From World War II Era to Baby Boomers: How Generational Tastes are Changing Our Food Program

From World War II Era to Baby Boomers: How Generational Tastes are Changing Our Food Program

From World War II Era to Baby Boomers: How Generational Tastes are Changing Our Food Program

“When you are 20, you can eat an entire pizza. When you are older, you only want maybe a half a slice,” chuckles Sunrise Retirement’s Regional Chef Gustavo as he contemplates the differences in food preferences between different generations.

The plates at Sunshine’s Retirement Living’s dining facilities have for years donned dishes like succulent pot roasts and exquisite pastas. But, as the incoming populous shifts from World War II Era residents to Baby Boomers, our Regional Chef (and the creative mind behind our menus) is shifting his way of thinking, too. Gustavo is already considering how he can plan a menu to meet the needs of two generations with very different tastes.

“The food program is important for our seniors,” Gustavo notes. “It’s a big part of their life. It’s their chance to eat, socialize – everything.”

Because the food program is – and always will be – a pivotal part of seniors’ entertainment, socialization and health, it’s very important we get it right and shift our menus to appeal to changing tastes as the Baby Boomers mature. That conversation begins now with Gustavo, who is already thinking about how the food program will change in the future, and how he will we blend varying preferences into a single cohesive food program.

The answer, according to Gustavo, is to offer many options, keep the focus on health, and find dishes that please all age groups.

“Seniors will still require comfort food and classic dishes [like they do now],” says Gustavo. “But Boomers will want more ethnic food.” This, Gustavo says, is because of a shift in lifestyles between the two generations.

“A palette is educated just like anything else…Seniors, who grew up in the 20’s and 30’s, when they went on vacation, maybe it was to Minnesota [to see family]. Now when they go, they go to France, Europe, Mexico.”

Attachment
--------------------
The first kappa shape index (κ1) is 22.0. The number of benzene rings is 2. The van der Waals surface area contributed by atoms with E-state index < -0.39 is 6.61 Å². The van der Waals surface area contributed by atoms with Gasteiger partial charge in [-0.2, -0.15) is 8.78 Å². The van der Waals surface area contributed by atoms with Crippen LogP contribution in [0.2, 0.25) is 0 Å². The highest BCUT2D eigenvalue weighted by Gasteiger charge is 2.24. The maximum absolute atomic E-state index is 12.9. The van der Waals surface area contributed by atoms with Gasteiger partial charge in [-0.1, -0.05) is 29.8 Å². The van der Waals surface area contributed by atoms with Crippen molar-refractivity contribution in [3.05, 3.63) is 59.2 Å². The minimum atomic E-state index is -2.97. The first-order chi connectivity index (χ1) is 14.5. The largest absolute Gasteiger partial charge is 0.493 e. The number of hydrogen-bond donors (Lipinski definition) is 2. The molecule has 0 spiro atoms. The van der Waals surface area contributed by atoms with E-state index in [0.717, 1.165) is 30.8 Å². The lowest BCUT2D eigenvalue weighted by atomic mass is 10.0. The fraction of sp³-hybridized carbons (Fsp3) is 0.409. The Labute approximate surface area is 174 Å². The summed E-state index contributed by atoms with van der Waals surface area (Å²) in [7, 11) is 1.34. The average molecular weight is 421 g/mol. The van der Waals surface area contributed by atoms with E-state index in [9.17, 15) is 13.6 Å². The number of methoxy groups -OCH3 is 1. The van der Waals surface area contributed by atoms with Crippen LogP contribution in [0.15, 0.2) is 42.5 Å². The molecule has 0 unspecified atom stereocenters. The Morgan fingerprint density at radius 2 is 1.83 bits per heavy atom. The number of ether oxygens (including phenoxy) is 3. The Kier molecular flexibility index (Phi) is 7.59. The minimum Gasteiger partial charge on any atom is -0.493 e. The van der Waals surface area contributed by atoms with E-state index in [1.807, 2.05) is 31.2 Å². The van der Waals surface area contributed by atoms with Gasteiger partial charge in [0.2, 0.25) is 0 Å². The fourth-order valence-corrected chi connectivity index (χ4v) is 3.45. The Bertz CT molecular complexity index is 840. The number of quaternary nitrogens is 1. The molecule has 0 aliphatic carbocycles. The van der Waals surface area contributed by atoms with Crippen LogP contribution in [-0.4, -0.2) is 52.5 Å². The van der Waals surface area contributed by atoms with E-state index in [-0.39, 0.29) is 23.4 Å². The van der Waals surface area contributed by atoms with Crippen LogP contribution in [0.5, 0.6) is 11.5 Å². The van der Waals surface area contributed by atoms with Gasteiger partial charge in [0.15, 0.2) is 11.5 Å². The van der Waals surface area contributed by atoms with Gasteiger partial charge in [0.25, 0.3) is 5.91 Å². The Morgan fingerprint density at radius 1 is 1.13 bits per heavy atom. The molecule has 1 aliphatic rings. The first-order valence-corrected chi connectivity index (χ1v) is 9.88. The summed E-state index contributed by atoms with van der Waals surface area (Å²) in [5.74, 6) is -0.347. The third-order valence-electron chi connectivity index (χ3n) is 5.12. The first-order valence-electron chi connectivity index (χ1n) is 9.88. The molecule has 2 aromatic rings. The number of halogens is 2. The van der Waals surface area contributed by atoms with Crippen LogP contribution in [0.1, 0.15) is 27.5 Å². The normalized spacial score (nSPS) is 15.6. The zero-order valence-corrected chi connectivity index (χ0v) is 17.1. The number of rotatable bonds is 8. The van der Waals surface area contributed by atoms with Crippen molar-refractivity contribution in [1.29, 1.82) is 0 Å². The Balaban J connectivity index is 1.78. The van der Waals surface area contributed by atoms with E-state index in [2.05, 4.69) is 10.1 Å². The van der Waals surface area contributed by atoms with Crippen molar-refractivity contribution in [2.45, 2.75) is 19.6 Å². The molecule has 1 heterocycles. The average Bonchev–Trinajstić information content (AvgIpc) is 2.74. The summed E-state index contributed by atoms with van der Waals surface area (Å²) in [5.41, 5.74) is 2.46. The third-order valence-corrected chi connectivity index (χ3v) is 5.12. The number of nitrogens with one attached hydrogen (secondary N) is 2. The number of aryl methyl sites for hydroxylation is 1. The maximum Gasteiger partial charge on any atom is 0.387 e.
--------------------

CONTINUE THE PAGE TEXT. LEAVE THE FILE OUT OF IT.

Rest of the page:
As a result, the preference change in food in the next five to ten years will be dramatic: from a generation who grew up on simple, uncomplicated, one-pot meals to a group that has a taste for ethnic foods, sauces, salads and sushi.

“People who grew up in the Depression era would go to the store and buy whatever was available,” says Gustavo. “They put it in a pot, cooked it for hours and ate it for days. They still like that flavor…they want tender vegetables and softer meats. But the new generations like crunchy. They like more ethnic; they’ve educated their palettes with different spices.”

If you want proof that food is changing, Gustavo says all you need to do is look on any corner of any city where there’s a sushi bar, a Mexican restaurant and a Chinese restaurant where there used to be only a pancake house.

“Even the corner store has more options,” Gustavo notes. But the changes don’t end with tastes and flavors. “[Boomers] are more health conscious. They know more than ever what’s good for them. The are aware of salts, fats and use of healthy oils.”

Especially on the West Coast, Gustavo has noticed a major shift in the way Americans eat—from fast food to thoughtful meals with smaller portions and more vegetables. And, while the Boomer generation understands that good, healthy food is more expensive, the World War II-Era seniors were raised on tight budgets, taught not to throw anything away, and conditioned to eat everything on their plate.

This is common theme within our dining facilities. Seniors ask for less because they feel like they need to eat everything on their plate.

“Even a hot dog can be a big portion for them,” says Gustavo. “They want it cut in half so they don’t waste any of it.”

But if you think the dramatic difference in tastes between these two age groups means they have nothing in common, well, Gustavo wants to put that myth to rest: “Everyone loves Chicken Fried Steak…and Italian. Everyone likes Italian,” he chuckles.

At the end of the day, Gustavo says Sunshine Retirement Living’s food menus will reflect the health needs and desires of the residents in our communities.

“If a desire makes sense, we try to accommodate,” he says. “They can be tough, but it’s rewarding.”

So as palette preferences change from pot roast, to roasted vegetables, or an entire pizza to a half a slice, you can be sure Gustavo is busy hashing out a great menu for residents that’s sure to please the most diverse of palettes from generation to generation.

Bon appétit!